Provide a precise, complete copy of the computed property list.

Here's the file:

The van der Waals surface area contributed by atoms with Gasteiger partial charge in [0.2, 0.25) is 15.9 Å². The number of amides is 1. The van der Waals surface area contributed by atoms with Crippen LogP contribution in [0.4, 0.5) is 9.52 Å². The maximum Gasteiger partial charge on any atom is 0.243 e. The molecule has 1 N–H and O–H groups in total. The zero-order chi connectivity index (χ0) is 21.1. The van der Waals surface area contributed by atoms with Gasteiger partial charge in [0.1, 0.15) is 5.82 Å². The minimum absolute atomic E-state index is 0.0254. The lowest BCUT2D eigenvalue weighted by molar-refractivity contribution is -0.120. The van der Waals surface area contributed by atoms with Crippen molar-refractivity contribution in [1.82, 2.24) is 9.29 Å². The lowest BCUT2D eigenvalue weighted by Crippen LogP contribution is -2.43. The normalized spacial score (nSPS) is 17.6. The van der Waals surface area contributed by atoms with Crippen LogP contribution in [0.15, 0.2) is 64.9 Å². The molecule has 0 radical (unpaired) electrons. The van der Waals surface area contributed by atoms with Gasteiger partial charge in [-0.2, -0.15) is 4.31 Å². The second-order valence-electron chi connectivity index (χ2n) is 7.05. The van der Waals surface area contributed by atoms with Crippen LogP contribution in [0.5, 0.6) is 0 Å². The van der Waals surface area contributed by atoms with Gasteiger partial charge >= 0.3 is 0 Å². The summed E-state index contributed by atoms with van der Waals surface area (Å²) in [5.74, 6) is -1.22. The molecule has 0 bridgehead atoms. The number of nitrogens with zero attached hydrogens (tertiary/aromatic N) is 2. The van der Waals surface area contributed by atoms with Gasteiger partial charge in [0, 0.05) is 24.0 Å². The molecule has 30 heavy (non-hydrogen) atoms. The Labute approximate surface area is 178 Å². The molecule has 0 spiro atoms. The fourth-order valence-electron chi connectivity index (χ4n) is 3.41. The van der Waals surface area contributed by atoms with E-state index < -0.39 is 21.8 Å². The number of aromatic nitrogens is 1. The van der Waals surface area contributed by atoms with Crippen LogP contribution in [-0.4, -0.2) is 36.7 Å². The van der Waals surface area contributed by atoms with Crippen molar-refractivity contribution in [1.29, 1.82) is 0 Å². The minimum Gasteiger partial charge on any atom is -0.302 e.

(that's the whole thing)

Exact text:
The van der Waals surface area contributed by atoms with Gasteiger partial charge in [0.2, 0.25) is 15.9 Å². The number of amides is 1. The van der Waals surface area contributed by atoms with Crippen LogP contribution in [0.4, 0.5) is 9.52 Å². The maximum Gasteiger partial charge on any atom is 0.243 e. The molecule has 1 N–H and O–H groups in total. The zero-order chi connectivity index (χ0) is 21.1. The van der Waals surface area contributed by atoms with Gasteiger partial charge in [0.1, 0.15) is 5.82 Å². The minimum absolute atomic E-state index is 0.0254. The lowest BCUT2D eigenvalue weighted by molar-refractivity contribution is -0.120. The van der Waals surface area contributed by atoms with Crippen molar-refractivity contribution in [1.82, 2.24) is 9.29 Å². The lowest BCUT2D eigenvalue weighted by Crippen LogP contribution is -2.43. The normalized spacial score (nSPS) is 17.6. The van der Waals surface area contributed by atoms with Crippen LogP contribution in [0.15, 0.2) is 64.9 Å². The molecule has 0 radical (unpaired) electrons. The van der Waals surface area contributed by atoms with Gasteiger partial charge in [-0.2, -0.15) is 4.31 Å². The second-order valence-electron chi connectivity index (χ2n) is 7.05. The van der Waals surface area contributed by atoms with Crippen LogP contribution in [0.5, 0.6) is 0 Å². The van der Waals surface area contributed by atoms with Gasteiger partial charge >= 0.3 is 0 Å². The summed E-state index contributed by atoms with van der Waals surface area (Å²) in [5.74, 6) is -1.22. The molecule has 0 bridgehead atoms. The number of nitrogens with zero attached hydrogens (tertiary/aromatic N) is 2. The van der Waals surface area contributed by atoms with Gasteiger partial charge in [0, 0.05) is 24.0 Å². The molecule has 30 heavy (non-hydrogen) atoms. The Labute approximate surface area is 178 Å². The molecule has 0 spiro atoms. The fourth-order valence-electron chi connectivity index (χ4n) is 3.41. The van der Waals surface area contributed by atoms with E-state index < -0.39 is 21.8 Å². The number of aromatic nitrogens is 1. The van der Waals surface area contributed by atoms with Crippen LogP contribution in [-0.4, -0.2) is 36.7 Å². The van der Waals surface area contributed by atoms with Crippen molar-refractivity contribution in [1.29, 1.82) is 0 Å². The minimum Gasteiger partial charge on any atom is -0.302 e.